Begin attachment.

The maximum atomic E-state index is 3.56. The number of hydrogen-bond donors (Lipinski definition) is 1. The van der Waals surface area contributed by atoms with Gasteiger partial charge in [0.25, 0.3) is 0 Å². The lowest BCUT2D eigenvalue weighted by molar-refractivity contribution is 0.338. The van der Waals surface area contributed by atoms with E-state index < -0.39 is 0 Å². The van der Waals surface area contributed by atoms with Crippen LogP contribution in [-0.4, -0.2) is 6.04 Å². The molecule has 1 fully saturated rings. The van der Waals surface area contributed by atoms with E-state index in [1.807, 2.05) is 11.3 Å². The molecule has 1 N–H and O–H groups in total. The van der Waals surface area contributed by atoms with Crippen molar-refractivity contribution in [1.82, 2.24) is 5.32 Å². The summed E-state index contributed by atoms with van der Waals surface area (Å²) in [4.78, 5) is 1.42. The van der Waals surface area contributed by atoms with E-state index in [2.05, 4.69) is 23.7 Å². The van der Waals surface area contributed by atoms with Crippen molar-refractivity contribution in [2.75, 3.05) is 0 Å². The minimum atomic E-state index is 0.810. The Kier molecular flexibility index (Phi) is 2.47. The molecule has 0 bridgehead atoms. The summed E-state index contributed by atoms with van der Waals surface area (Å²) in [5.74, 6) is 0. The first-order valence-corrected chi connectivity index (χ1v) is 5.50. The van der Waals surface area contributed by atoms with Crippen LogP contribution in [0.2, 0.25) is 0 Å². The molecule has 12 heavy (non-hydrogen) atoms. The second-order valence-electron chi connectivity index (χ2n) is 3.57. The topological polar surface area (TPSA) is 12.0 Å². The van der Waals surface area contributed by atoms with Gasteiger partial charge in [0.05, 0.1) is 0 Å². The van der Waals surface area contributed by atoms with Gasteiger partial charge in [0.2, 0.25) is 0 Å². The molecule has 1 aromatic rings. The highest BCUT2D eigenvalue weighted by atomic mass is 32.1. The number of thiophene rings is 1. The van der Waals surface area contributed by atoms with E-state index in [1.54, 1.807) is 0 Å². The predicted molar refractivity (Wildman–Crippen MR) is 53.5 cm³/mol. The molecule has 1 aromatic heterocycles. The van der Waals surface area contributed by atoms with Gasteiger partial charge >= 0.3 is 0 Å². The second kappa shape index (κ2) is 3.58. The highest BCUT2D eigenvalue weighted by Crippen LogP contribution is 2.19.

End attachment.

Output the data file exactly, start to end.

The maximum atomic E-state index is 3.56. The number of hydrogen-bond donors (Lipinski definition) is 1. The van der Waals surface area contributed by atoms with Gasteiger partial charge in [0.25, 0.3) is 0 Å². The lowest BCUT2D eigenvalue weighted by molar-refractivity contribution is 0.338. The van der Waals surface area contributed by atoms with E-state index < -0.39 is 0 Å². The van der Waals surface area contributed by atoms with Crippen LogP contribution in [-0.4, -0.2) is 6.04 Å². The molecule has 1 fully saturated rings. The van der Waals surface area contributed by atoms with E-state index in [1.807, 2.05) is 11.3 Å². The molecule has 1 N–H and O–H groups in total. The van der Waals surface area contributed by atoms with Crippen molar-refractivity contribution in [1.82, 2.24) is 5.32 Å². The summed E-state index contributed by atoms with van der Waals surface area (Å²) in [4.78, 5) is 1.42. The van der Waals surface area contributed by atoms with E-state index in [2.05, 4.69) is 23.7 Å². The van der Waals surface area contributed by atoms with Crippen molar-refractivity contribution in [2.75, 3.05) is 0 Å². The minimum atomic E-state index is 0.810. The Kier molecular flexibility index (Phi) is 2.47. The molecule has 0 bridgehead atoms. The summed E-state index contributed by atoms with van der Waals surface area (Å²) in [5.74, 6) is 0. The first-order valence-corrected chi connectivity index (χ1v) is 5.50. The van der Waals surface area contributed by atoms with Crippen LogP contribution in [0.2, 0.25) is 0 Å². The molecule has 12 heavy (non-hydrogen) atoms. The second-order valence-electron chi connectivity index (χ2n) is 3.57. The topological polar surface area (TPSA) is 12.0 Å². The van der Waals surface area contributed by atoms with Gasteiger partial charge in [0.05, 0.1) is 0 Å². The van der Waals surface area contributed by atoms with Gasteiger partial charge in [0.2, 0.25) is 0 Å². The molecule has 1 aromatic rings. The highest BCUT2D eigenvalue weighted by atomic mass is 32.1. The number of thiophene rings is 1. The van der Waals surface area contributed by atoms with E-state index in [1.54, 1.807) is 0 Å². The predicted molar refractivity (Wildman–Crippen MR) is 53.5 cm³/mol. The molecule has 1 aromatic heterocycles. The van der Waals surface area contributed by atoms with Gasteiger partial charge >= 0.3 is 0 Å². The second kappa shape index (κ2) is 3.58. The highest BCUT2D eigenvalue weighted by Crippen LogP contribution is 2.19.